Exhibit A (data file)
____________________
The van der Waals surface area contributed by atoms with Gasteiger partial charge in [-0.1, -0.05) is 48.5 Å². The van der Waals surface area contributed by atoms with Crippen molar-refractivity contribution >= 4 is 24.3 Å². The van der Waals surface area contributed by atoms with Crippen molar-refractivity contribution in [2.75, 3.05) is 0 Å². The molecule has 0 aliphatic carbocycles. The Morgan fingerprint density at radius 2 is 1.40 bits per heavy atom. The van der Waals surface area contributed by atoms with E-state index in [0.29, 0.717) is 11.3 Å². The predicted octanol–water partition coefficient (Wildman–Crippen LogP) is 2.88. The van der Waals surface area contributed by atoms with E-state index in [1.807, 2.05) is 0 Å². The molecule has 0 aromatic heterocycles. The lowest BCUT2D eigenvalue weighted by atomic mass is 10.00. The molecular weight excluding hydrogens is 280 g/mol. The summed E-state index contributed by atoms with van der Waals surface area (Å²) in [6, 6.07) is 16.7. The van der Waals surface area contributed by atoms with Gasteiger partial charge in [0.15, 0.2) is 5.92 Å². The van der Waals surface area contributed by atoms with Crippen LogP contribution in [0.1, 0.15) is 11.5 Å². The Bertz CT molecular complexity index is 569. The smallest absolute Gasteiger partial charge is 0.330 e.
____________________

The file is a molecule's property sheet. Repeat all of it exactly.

The van der Waals surface area contributed by atoms with Gasteiger partial charge in [-0.1, -0.05) is 48.5 Å². The van der Waals surface area contributed by atoms with Crippen molar-refractivity contribution >= 4 is 24.3 Å². The van der Waals surface area contributed by atoms with Crippen molar-refractivity contribution in [2.75, 3.05) is 0 Å². The molecule has 0 aliphatic carbocycles. The Morgan fingerprint density at radius 2 is 1.40 bits per heavy atom. The van der Waals surface area contributed by atoms with E-state index in [0.29, 0.717) is 11.3 Å². The predicted octanol–water partition coefficient (Wildman–Crippen LogP) is 2.88. The van der Waals surface area contributed by atoms with E-state index in [1.807, 2.05) is 0 Å². The molecule has 0 aromatic heterocycles. The lowest BCUT2D eigenvalue weighted by atomic mass is 10.00. The molecular weight excluding hydrogens is 280 g/mol. The summed E-state index contributed by atoms with van der Waals surface area (Å²) in [6, 6.07) is 16.7. The van der Waals surface area contributed by atoms with Gasteiger partial charge in [0.15, 0.2) is 5.92 Å². The van der Waals surface area contributed by atoms with Crippen LogP contribution in [0.1, 0.15) is 11.5 Å². The Bertz CT molecular complexity index is 569. The smallest absolute Gasteiger partial charge is 0.330 e.